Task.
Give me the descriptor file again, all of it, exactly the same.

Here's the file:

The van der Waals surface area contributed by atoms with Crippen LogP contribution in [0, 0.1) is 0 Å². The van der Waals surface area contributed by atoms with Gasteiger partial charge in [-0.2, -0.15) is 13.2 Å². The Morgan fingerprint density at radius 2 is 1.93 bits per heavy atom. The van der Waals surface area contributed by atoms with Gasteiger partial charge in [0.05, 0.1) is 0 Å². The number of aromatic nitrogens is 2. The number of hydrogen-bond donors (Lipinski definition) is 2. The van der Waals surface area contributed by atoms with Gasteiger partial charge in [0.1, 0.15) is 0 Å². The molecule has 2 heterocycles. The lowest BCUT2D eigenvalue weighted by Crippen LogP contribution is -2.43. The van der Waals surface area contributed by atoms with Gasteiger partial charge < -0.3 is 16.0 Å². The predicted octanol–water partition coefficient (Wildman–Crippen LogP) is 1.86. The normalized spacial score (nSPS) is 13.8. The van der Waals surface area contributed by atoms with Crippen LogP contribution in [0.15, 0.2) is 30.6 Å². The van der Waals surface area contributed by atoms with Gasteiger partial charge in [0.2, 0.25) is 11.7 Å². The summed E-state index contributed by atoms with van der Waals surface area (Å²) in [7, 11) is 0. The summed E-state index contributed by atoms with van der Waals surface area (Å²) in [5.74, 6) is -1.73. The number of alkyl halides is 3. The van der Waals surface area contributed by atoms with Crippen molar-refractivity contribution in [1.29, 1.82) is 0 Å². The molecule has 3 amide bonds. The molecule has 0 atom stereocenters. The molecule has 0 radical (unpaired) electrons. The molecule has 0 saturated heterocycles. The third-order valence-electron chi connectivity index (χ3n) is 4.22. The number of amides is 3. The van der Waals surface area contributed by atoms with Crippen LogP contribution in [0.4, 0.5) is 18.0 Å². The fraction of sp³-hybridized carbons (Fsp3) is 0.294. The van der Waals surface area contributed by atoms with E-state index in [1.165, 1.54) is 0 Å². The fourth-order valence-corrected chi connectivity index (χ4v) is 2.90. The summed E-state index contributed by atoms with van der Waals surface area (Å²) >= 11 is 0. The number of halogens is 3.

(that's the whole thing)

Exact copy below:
The van der Waals surface area contributed by atoms with Crippen LogP contribution in [0, 0.1) is 0 Å². The van der Waals surface area contributed by atoms with Gasteiger partial charge in [-0.2, -0.15) is 13.2 Å². The Morgan fingerprint density at radius 2 is 1.93 bits per heavy atom. The van der Waals surface area contributed by atoms with Gasteiger partial charge in [0.05, 0.1) is 0 Å². The number of aromatic nitrogens is 2. The number of hydrogen-bond donors (Lipinski definition) is 2. The van der Waals surface area contributed by atoms with Gasteiger partial charge in [0.1, 0.15) is 0 Å². The molecule has 2 heterocycles. The lowest BCUT2D eigenvalue weighted by Crippen LogP contribution is -2.43. The van der Waals surface area contributed by atoms with Gasteiger partial charge < -0.3 is 16.0 Å². The predicted octanol–water partition coefficient (Wildman–Crippen LogP) is 1.86. The normalized spacial score (nSPS) is 13.8. The van der Waals surface area contributed by atoms with Crippen LogP contribution in [0.15, 0.2) is 30.6 Å². The van der Waals surface area contributed by atoms with Gasteiger partial charge in [0.2, 0.25) is 11.7 Å². The summed E-state index contributed by atoms with van der Waals surface area (Å²) in [7, 11) is 0. The summed E-state index contributed by atoms with van der Waals surface area (Å²) in [5.74, 6) is -1.73. The number of alkyl halides is 3. The van der Waals surface area contributed by atoms with Crippen molar-refractivity contribution in [1.29, 1.82) is 0 Å². The molecule has 3 amide bonds. The molecule has 0 atom stereocenters. The molecule has 0 radical (unpaired) electrons. The molecule has 0 saturated heterocycles. The third-order valence-electron chi connectivity index (χ3n) is 4.22. The number of amides is 3. The van der Waals surface area contributed by atoms with Crippen LogP contribution in [0.4, 0.5) is 18.0 Å². The fraction of sp³-hybridized carbons (Fsp3) is 0.294. The van der Waals surface area contributed by atoms with E-state index in [1.165, 1.54) is 0 Å². The fourth-order valence-corrected chi connectivity index (χ4v) is 2.90. The summed E-state index contributed by atoms with van der Waals surface area (Å²) >= 11 is 0. The number of halogens is 3.